Depositor Behavior and Market Discipline in Colombia
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This study examines how depositors choose among different banks and over time in Colombia, focusing on whether they discipline bank behavior. By controlling for a more comprehensive set of risk/return factors, the study improves upon conventional market discipline tests. Panel data estimations for 1985-99 show that depositors prefer banks with stronger fundamentals, and that banks tend to improve their fundamentals after being “punished” by depositors. Banks with stronger fundamentals benefit from lower interest costs and higher lending rates. Market (or “regulatory”) discipline therefore appears to exist in Colombia, perhaps thanks to certain key design features of the deposit insurance scheme.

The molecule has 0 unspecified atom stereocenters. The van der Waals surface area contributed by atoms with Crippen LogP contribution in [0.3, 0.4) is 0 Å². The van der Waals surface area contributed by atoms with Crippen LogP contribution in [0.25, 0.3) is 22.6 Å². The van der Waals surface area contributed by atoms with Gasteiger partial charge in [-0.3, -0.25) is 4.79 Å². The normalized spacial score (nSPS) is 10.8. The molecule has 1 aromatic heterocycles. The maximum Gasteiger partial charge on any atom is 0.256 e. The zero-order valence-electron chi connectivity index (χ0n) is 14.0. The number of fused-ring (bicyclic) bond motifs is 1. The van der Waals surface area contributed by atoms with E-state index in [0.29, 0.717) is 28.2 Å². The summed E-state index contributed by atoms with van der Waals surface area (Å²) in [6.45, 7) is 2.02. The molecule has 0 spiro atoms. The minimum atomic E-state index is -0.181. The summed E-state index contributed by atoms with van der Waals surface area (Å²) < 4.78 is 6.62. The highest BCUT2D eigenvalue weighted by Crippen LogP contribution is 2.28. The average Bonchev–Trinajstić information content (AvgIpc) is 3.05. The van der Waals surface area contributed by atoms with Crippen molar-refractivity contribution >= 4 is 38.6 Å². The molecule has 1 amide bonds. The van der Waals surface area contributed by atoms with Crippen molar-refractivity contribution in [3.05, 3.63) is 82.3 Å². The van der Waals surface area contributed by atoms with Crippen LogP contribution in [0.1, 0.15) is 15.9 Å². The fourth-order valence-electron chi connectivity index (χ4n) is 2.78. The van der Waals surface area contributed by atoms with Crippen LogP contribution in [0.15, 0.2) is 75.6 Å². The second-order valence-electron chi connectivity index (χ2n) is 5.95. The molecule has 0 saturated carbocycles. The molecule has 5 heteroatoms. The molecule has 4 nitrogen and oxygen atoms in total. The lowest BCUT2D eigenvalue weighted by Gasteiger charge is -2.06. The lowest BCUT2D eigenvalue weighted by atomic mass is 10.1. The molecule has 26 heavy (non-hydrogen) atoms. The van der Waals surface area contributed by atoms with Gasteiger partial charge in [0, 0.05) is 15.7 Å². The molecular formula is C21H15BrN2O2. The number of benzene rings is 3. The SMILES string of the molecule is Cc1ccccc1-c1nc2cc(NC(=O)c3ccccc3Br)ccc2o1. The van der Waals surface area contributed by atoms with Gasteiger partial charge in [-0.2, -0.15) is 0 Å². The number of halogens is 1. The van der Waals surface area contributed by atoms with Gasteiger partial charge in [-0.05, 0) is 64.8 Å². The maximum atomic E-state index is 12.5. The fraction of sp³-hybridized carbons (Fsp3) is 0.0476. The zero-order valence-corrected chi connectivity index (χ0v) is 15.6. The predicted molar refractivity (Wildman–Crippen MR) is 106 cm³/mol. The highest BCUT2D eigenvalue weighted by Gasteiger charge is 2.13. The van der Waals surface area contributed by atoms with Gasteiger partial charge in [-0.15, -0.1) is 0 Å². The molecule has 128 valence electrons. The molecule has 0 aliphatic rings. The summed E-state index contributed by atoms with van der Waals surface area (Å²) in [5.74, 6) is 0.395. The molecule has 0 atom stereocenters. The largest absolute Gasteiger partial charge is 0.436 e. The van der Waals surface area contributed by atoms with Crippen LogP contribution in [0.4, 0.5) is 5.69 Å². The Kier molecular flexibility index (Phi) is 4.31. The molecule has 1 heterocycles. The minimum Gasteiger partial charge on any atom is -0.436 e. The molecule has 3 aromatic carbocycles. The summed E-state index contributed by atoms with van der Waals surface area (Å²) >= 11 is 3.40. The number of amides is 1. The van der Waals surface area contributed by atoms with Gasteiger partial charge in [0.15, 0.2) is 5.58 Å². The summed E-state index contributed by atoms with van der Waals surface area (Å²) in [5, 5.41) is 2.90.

This study examines how depositors choose among different banks and over time in Colombia, focusing on whether they discipline bank behavior. By controlling for a more comprehensive set of risk/return factors, the study improves upon conventional market discipline tests. Panel data estimations for 1985-99 show that depositors prefer banks with stronger fundamentals, and that banks tend to improve their fundamentals after being “punished” by depositors. Banks with stronger fundamentals benefit from lower interest costs and higher lending rates. Market (or “regulatory”) discipline therefore appears to exist in Colombia, perhaps thanks to certain key design features of the deposit insurance scheme.

I. Introduction